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Selling responsive web design

I’ve spent a lot of time and effort doing my best to sell responsive web design. Believe it or not, not everyone is on-board with it. It’s not an end-all solution, I know that, but there’s no reason not have your site be responsive. It’s the way you build web sites now and anyone (or firm) that thinks otherwise is not going to last. But responsive web design (RWD) is not an easy sell.

Responsive design does cost a lot more up front. More planning time, more design time needed before a line of code is written. RWD tries to serve many devices in one shot so this also means you can’t change one thing without effecting all the others, which is a risk and a pain.

If telling your client or company that RWD means they get a “mobile” web site and “desktop” in one shot and that still doesn’t sell them on it, try this – people use Facebook/Twitter and check their email on their phone. That argument might sound stupid but it’s true, and it’s something everyone knows without a needing a ton of data to back it up. Even the suits you’re trying to convince do all that on their phones (or tablets).

Social sharing is your ace in a the hole

When someone checks Facebook, Twitter or their email on a non-desktop device and clicks on a link that their friends have shared, it opens a web browser on that device – it doesn’t launch an app. And what happens when that destination web site doesn’t display properly on their phone/tablet? Well, that’s hard to say exactly but chances are the person gives up and leaves. They might come back…maybe…but if you can convert that person right there and then, why not? And that’s why RWD needs to be the standard when designing and building a web site.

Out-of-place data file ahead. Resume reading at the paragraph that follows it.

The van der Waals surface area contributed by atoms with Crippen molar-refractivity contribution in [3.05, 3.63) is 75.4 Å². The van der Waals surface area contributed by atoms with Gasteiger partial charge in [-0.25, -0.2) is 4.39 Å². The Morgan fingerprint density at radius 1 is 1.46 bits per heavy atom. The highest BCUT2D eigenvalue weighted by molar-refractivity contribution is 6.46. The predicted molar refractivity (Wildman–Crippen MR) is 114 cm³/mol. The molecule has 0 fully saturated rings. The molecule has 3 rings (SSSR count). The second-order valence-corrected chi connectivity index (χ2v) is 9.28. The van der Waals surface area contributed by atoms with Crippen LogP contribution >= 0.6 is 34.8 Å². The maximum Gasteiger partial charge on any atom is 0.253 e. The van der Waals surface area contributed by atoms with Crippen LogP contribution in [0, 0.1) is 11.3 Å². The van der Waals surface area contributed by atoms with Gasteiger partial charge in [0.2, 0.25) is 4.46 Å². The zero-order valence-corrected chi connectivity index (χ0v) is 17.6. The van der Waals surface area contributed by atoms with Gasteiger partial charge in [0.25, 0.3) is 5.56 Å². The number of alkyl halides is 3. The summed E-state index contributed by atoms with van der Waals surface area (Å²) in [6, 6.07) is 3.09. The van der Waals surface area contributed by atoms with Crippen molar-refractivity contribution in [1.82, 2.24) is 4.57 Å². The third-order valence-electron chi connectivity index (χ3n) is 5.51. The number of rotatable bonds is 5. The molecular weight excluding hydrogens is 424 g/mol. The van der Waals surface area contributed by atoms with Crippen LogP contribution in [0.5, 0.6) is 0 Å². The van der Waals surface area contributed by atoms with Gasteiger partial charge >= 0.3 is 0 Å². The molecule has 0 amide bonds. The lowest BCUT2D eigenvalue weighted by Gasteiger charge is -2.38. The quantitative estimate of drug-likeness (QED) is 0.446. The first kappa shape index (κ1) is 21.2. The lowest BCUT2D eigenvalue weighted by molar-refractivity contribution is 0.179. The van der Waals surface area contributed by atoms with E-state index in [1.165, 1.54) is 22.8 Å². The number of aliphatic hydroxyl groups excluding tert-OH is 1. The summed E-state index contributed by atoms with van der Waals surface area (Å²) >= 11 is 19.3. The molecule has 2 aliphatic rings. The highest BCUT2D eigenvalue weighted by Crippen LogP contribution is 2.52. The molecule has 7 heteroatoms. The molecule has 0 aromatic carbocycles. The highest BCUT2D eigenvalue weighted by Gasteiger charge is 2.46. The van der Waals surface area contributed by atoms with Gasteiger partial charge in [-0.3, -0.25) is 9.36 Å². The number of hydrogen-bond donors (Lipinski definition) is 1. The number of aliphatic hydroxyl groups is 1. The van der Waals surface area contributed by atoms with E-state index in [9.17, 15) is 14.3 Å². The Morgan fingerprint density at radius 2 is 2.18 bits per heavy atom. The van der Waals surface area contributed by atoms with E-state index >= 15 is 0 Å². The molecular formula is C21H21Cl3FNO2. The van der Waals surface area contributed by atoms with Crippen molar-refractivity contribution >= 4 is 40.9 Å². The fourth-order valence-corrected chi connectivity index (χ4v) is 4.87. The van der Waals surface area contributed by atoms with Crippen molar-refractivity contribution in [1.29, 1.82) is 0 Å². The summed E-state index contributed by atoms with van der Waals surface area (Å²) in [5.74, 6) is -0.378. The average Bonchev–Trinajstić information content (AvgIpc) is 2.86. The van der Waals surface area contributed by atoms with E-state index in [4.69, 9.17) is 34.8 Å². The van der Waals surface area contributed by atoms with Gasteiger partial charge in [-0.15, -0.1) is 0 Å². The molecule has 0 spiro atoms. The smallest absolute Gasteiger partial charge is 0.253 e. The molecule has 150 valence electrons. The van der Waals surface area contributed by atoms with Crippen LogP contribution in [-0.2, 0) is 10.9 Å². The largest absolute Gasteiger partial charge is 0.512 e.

This isn’t to say you can’t have a native app too, they have their advantages and they can easily fit into a revenue model. You could also rely on having separate code bases for your desktop and mobile web sites, using the server to sniff out device specs, but why would you want to limit yourself? RWD doesn’t care about device, just size, so you have far more control over how your site displays on a device. Will your web server be able to accurately sniff the browser on your car’s dashboard? I know, that’s an extreme example but you never know.

Of course, the one thing that will derail any argument for RWD is a poor (or non-existent) web strategy. Unless you have some sway or someone’s ear, it seems most places haven’t figure out how to sell RWD to the the paying customers (ie, ad revenue). There’s a lot of overhead for a sales team when talking about RWD and often that will be the biggest wrench in your gears. Doing your best to guide them and help come up with a plan is all you can do.

However, regardless of your sales staff’s competency, responsive web design is just the right way to do things.

Originally posted on Aug 5, 2013

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